An orogastric tube is a plastic tube inserted through the mouth and directly into the stomach.
It is sometimes needed for liquid medication administration and for short-term feeding, in addition to removal of stomach contents, and to decompress a patient with gastric dilatation (bloated stomach). The use of the orogastric tube is relatively safe if inserted and used correctly, and it’s effective and simple (Harkin, Simpson, 2018).Proper insertion of the orogastric tube in a canine patient is essential, as the placement of the tube into the trachea instead of the esophagus will fill the patients’ lungs with any administered medications instead of going into the stomach. Start the procedure by being organized and prepared with all the necessary materials, and always monitor the patient appropriately. Pre-measure an orogastric tube from the tip of the nose to the 13th rib and mark this point with white tape (Lee, 2015). While the animal is restrained in sternal recumbency or in a standing or seated position, place a roll of tape or a speculum behind the canine teeth to hold the mouth open. Lubricate the tip of the orogastric tube with water-soluble gel, and use gentle, twisting motions to pass the tube through the tape roll or speculum and into the esophagus until the premeasured length enters the stomach (Lee, 2015).
If the animal coughs, the tube may have entered the trachea and should be removed and reinserted. Correct placement of the tube should always be verified and can be done by palpation of the orogastric tube on abdominal palpation (Lee, 2015). Before removing the orogastric tube, administer activated charcoal via the tube, and flush it with additional water (Lee, 2013). Kink the tube, to prevent lavage fluid from being aspirated, and withdraw the tube quickly in a downward direction (Lee, 2013). When using an orogastric tube in canine patients, there can be significant complications due to improper maintenance and/or improper feedings. Mechanical complications can include both tube obstruction and premature removal of the tube, or being dislodged from the site of placement (Wortinger, 2010).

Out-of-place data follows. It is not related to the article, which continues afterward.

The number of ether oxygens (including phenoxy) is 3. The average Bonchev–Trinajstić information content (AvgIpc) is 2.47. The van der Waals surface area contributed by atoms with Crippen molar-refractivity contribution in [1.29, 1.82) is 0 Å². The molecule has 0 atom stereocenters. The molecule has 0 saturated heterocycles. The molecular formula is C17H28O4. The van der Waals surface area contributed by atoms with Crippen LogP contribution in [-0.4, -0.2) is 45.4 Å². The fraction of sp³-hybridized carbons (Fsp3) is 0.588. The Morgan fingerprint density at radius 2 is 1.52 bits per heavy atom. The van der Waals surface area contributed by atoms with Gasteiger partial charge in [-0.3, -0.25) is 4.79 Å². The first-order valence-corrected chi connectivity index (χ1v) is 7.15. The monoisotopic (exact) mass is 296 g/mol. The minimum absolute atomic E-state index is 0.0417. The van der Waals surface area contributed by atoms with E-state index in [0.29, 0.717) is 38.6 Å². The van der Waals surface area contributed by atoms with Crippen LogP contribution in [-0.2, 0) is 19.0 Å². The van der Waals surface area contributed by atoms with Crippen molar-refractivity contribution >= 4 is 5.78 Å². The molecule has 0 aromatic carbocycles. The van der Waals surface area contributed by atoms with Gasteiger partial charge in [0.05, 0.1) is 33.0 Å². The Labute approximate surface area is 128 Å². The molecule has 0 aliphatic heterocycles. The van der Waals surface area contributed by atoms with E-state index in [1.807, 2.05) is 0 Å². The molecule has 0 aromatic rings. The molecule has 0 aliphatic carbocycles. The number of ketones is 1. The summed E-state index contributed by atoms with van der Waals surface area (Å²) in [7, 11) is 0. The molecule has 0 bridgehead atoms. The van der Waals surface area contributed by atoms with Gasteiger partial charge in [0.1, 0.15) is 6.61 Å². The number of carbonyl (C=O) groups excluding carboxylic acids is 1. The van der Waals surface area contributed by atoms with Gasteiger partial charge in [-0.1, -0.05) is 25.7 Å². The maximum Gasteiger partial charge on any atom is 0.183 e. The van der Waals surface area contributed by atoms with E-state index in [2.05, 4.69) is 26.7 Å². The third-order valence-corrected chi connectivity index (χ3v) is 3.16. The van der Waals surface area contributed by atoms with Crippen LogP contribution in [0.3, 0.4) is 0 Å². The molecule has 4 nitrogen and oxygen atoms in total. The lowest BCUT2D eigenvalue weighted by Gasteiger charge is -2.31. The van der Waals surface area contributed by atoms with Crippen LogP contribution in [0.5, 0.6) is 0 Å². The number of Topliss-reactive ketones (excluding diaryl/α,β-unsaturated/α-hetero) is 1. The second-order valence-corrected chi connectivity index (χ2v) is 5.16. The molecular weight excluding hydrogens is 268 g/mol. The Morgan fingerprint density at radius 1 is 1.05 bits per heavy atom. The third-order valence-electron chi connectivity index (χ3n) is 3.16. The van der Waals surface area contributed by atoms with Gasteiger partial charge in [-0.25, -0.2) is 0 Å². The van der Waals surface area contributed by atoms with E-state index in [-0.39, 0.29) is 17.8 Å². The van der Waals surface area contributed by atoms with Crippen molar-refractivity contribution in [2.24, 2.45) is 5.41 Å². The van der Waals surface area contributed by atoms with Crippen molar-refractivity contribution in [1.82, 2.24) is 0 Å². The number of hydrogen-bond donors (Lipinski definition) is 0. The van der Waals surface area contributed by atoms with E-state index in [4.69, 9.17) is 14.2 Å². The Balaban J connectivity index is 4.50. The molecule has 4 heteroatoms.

Some of the gastrointestinal complications with tube feeding are related to the feeding itself. When food is administered too quickly and in too large of amounts, or at the wrong temperature, it can cause nausea, vomiting or abdominal discomfort (Wortinger, 2010). Metabolic complications are seen with “Refeeding Syndrome”, a potentially fatal shift in fluids and electrolytes that may occur in malnourished patients (Wortinger, 2010). Another complication could be infection, which could occur in tube-fed patients and includes contamination of the internally fed formulas, peristomal cellulitis, septic peritonitis, and aspiration pneumonia (Wortinger, 2010).
The use of an orogastric tube is relatively safe if carried out correctly, and an effective way to administer medications and food, in addition to removing gastric contents and relieving a bloated stomach. Understanding how to properly insert and remove an orogastric tube, along with the possible complications associated with the use of an orogastric tube, is essential to the care and well-being of your patient.